To playwrights in Philip Henslowe's diary
Fol. 63 (Greg, I.109)
lent vnto mr dickers & mr chettell the 26 of } maye 1599 in earneste of a Boocke called [troylles } xxxs & creseda] ʌ the tragede of Agamemnon the some of }
Lent vnto Robarte shawe the 30 of maye } 1599 in fulle payment of ther Boocke called } the tragedie of Agamemnone the some of } iijll vs to mr dickers & hary chettell }
Miscellaneous expenses in Philip Henslowe's diary
Fol. 63 (Greg, I.109)
pd vnto the mr of Revelles man for lycensynge } of a Boocke called the tragedie of agamemnon } vijs the 3 of June 1599 . . . . . . . . . . . . . . . . . . . . . . . . . }
The Admiral's men acquired "Agamemnon" when they were playing at the Rose, but plans to build the Fortune were already underway. Depending on when the play was debuted as well as how long a run it enjoyed, it might have remained in the company's repertory into September 1600, by which time the move to the Fortune had been accomplished.
Possible Narrative and Dramatic Sources or Analogues
Nothing is known of specific sources, but any of the classical translations of stories from the Trojan War would have provided the basics of the narratives of Agamemnon and Orestes.
References to the Play
None known specifically to this play, though references to the stories of Agamemnon and his mad son were ubiquitous.
Greg II was inclined to lump "Agamemnon" with another lost play in May 1599, "Orestes' Furies" (#173, p. 202), which neither Malone, Collier, nor Fleay, BCED had previously done. He mused that the 5s. paid Chettle for the play about Orestes would more nearly bring payments to Dekker for "Agamemnon" up to the usual £6 fee (#174, p. 202). Chambers, ES claims to agree with Greg but observes contradictorily that the two titles "point to two plays by Chettle and Dekker rather than one" (2.169n).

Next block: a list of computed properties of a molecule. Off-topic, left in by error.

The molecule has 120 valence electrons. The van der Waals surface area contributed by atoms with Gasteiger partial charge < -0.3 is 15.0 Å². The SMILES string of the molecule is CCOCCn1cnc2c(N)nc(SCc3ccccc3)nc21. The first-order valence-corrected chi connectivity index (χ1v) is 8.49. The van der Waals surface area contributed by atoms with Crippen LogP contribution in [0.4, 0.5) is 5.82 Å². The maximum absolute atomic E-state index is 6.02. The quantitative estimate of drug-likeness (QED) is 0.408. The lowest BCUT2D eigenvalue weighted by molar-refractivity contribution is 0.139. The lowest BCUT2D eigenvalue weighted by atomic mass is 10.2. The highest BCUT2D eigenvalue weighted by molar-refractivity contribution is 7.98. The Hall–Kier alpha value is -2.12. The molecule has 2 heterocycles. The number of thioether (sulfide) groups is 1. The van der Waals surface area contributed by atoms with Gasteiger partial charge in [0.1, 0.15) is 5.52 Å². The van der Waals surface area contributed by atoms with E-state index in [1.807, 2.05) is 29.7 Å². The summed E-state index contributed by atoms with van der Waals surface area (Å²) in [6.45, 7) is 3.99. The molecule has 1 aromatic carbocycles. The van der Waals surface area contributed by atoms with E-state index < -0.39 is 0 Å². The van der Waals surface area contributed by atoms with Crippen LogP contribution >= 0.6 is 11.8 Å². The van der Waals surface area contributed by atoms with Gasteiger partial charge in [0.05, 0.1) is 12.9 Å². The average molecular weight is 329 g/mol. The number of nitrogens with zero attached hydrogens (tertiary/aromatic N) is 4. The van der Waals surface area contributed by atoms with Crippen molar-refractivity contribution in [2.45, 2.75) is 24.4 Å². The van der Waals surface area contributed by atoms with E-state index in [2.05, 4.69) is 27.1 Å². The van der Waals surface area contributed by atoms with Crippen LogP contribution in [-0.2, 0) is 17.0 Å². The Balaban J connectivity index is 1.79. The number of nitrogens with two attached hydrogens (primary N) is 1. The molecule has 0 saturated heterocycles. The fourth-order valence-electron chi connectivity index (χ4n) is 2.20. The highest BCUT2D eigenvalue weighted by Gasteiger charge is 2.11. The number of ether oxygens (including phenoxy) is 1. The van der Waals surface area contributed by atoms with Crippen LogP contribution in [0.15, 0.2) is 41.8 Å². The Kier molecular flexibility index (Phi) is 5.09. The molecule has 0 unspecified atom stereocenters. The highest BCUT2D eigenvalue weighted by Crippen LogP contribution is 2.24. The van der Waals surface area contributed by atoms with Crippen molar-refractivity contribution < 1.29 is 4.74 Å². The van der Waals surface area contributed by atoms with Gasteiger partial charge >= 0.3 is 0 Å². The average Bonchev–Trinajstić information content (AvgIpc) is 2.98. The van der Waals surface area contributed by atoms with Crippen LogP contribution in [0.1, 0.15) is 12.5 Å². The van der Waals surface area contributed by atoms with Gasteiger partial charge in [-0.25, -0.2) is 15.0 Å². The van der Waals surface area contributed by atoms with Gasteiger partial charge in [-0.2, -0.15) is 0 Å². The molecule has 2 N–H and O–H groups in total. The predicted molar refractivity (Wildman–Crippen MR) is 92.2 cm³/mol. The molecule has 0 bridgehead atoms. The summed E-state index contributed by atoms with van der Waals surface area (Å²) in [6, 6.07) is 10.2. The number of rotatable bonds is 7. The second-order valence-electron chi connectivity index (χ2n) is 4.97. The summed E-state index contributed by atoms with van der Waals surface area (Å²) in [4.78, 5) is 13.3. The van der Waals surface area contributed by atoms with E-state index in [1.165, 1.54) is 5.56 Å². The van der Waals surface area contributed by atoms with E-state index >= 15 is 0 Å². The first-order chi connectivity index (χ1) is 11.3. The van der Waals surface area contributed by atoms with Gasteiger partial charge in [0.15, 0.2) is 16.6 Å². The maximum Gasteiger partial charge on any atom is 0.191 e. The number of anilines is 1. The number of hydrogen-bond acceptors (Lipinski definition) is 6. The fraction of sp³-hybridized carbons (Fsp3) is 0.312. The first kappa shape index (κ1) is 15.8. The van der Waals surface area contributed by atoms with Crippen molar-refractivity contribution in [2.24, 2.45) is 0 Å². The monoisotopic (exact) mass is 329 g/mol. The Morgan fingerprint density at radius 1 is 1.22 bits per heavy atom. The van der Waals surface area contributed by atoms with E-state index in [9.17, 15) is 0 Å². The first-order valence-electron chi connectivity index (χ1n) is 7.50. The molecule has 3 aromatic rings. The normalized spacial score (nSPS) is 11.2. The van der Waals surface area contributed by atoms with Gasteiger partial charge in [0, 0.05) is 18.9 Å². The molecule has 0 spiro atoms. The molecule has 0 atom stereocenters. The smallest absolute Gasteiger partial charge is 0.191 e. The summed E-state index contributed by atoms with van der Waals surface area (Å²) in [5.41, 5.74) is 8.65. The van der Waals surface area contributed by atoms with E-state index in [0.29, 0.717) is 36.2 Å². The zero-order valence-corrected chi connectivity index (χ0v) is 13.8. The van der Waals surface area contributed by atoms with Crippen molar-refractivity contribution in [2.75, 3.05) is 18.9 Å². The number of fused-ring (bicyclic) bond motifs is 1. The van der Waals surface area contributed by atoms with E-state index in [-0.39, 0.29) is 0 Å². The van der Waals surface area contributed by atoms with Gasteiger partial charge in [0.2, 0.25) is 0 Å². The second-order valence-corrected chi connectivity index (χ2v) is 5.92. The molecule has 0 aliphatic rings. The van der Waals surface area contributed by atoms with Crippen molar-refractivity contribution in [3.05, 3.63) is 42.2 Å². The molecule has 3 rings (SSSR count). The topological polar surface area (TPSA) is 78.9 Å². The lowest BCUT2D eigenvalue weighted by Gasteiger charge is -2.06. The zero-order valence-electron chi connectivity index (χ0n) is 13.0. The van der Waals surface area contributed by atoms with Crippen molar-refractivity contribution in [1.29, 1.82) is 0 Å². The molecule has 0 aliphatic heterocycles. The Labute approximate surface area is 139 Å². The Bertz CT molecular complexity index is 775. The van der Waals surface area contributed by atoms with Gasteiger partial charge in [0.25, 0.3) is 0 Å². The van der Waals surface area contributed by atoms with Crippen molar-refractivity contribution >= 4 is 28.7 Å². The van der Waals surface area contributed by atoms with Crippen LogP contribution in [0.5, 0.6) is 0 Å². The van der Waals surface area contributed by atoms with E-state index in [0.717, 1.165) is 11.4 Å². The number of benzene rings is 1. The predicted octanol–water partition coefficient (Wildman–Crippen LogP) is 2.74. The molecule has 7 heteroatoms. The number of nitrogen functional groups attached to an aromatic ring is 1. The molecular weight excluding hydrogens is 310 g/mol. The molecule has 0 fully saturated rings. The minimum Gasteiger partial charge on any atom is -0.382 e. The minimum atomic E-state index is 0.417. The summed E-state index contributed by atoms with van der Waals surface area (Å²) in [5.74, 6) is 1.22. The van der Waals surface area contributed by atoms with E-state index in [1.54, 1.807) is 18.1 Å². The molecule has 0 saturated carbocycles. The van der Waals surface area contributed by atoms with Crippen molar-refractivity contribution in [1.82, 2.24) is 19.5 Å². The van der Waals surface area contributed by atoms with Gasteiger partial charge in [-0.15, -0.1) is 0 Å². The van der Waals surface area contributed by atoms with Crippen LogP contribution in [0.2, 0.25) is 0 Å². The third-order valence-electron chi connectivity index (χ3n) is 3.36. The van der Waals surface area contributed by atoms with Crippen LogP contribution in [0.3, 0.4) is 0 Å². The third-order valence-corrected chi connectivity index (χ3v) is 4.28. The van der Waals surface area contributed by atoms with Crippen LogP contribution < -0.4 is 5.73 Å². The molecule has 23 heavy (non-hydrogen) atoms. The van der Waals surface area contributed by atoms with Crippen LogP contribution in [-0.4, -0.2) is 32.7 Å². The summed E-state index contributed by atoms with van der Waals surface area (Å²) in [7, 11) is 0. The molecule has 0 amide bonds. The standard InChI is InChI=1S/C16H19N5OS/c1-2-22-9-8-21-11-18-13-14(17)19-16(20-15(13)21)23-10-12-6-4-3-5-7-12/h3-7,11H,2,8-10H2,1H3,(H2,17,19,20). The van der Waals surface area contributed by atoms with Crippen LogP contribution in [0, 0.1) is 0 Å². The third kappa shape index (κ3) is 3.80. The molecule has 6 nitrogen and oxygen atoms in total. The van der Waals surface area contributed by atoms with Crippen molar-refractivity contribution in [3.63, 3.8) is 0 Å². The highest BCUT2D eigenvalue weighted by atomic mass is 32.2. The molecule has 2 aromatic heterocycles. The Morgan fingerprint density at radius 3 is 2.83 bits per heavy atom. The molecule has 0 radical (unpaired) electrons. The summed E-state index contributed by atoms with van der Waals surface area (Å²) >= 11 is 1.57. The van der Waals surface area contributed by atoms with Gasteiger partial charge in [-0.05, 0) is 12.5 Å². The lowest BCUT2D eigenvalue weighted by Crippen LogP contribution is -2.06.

Gurr uses the titles interchangeably: the index item for "Agamemnon" sends the reader to "Orestes Furies", to which entry he attaches "or the Tragedy of Agamemnon" (314); the appendix similarly lumps the plays (#125, p. 244). However, in one context Gurr calls the play "Agamemnon" (p. 29) and in another, Chettle and Dekker's "Orestes Furies" (p. 105).
Wiggins, Catalogue subsumes "Orestes' Furies" into "Agamemnon," subordinating the plot line of the son's madness to the narrative of the father's return from Troy. Persuaded in part by the timeline of the two stories, Wiggins also opines that Dekker's workload in 1599-1600 was too heavy for yet another full-length play, even if co-authored (#1186).
Teramura picks up on an observation first made by Greg II (#174, p. 202) about a "striking" prevalence of Greek story materials to argue that the play/s on Agamemnon and Orestes in the repertory of the Admiral's men in the 1590s belonged to "a sweeping yet disjointed survey of Britain's deep mythical prehistory and its earliest legendary rulers" in which the stories of Troy and the afterstories of its heroes combined with those in Geoffrey of Monmouth's history of Britain (p. 129). Teramura suggests that Thomas Heywood's Ages plays (specifically 2 Iron Age) "may serve as a dramatic analogue:" (p. 137).
For What It's Worth
As Wiggins thinks out loud about the relationship of the play ("Orestes fvres") anticipated by the payment of 5s to Dekker on 2 May 1599 (Catalogue #1186), he posits a dynamic in which the "company" of the Admiral's men had a role in determining what dramatists who wrote for them routinely chose as subject matter.
Site created and maintained by Roslyn L. Knutson, Professor Emerita, University of Arkansas at Little Rock; updated 17 May 2019.